Today we will be looking at something that is going to be forgotten.
In 1996, Kodak introduced APS film (Advanced Photo System) with smaller size than the popular 35mm: 25.1 x 16.7 mm vs 24 × 36 mm. The crop factor is about 1.44x. It has some advance features like recording aspect ratio, the date and time that the photograph was taken, exposure data such as shutter speed and aperture setting, more or less like EXIF in digital files. Most interestingly, the film comes with 3 image formats: Classic 3:2, High-Definition 16:9 and Panorama 3:1.
Nonetheless, APS has been discontinued completely in 2011, mainly because of economic reasons (film production/developing cost). Rarely you hear people talking about it, even in film community.
Below are some pictures that I got from a trip to Sapa (highland in Vietnam) on a roll of expired Kodak Advantix 400 APS film using the Canon ELPH LT. It is a very small size Point-n-Shoot (PnS) camera using APS film that I got from my Dad. Some specs of the forgotten camera: fix lens 23mm f4.8 (equivalent to 35mm field of view for full-frame), 1-point autofocus, Program meter, 1/650 – 1/2 sec and weight only 120 grams.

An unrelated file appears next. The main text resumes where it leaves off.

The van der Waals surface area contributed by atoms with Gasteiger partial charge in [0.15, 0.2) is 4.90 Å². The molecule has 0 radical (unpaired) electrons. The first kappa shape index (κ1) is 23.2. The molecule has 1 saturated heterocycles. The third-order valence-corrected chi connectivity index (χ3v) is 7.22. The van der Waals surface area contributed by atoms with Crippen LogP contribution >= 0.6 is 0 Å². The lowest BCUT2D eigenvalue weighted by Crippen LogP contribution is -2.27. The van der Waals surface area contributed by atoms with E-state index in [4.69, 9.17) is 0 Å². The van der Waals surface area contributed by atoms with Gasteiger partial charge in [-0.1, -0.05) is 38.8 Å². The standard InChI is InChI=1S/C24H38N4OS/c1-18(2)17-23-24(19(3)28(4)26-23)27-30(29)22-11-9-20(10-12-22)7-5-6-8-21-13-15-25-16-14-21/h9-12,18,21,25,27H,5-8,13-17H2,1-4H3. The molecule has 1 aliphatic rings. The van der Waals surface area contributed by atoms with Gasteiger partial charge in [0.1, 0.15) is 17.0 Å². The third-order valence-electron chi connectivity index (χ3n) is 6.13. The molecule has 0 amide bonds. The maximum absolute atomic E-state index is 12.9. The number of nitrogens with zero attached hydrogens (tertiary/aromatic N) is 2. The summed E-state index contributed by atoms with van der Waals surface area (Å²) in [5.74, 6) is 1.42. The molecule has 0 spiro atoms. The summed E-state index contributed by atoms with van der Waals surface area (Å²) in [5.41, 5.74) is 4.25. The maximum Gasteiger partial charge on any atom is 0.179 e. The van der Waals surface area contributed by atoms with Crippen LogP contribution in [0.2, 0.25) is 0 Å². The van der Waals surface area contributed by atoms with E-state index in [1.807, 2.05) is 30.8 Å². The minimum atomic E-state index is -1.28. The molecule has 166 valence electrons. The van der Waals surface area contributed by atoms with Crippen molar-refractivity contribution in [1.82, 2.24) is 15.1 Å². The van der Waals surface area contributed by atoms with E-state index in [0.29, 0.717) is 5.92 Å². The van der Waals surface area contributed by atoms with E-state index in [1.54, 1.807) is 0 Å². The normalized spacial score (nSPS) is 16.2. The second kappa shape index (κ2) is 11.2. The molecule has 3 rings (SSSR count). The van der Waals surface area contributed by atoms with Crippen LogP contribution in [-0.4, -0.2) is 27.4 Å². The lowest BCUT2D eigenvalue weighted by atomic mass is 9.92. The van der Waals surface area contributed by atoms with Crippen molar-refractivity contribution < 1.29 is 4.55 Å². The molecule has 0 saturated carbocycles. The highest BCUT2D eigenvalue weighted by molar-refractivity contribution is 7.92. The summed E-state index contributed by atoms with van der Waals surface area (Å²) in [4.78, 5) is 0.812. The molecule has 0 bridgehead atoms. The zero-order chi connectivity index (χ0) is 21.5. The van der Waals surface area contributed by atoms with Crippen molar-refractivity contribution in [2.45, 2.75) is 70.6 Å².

There are only 25 exposures in one roll and that’s all I have for the trip. My favorite setting is High Definition 16:9 ratio, not only the image is more “panorama” but the viewfinder changes as well. That makes a whole difference of how I compose the image – horizontally. The camera is extremely light and small so that I can bring it with me everywhere. Knowing its limitation (fix aperture), I don’t expect much of “creamy bokeh” or alike, but the image quality for landscape shots is quite impressive. Lastly, it feels much enjoyable and special for each shutter count since I was capturing a beautiful landscape of Vietnam – my homeland, on something old & expired with a “discontinued” look. The reddish look with a bit of vignette on foggy days in Sapa becomes a part of my memory.
Forget about megapixel, focusing speed or low-light performance. Each camera will offer us one thing unique: the shooting experience. It is how it fits in your hand, how it extends or restricts the way you see, and how it sharpens your focus of what matters. It is particularly true for film cameras when it comes with various sizes (small, 35mm, medium or large format), viewfinder ratio (2:3, 6:6, 6:7, 6:9, 6:12, etc) and focusing techniques.
And you embrace such experience because it’s subjective and it is personal.
Please click here for the full gallery.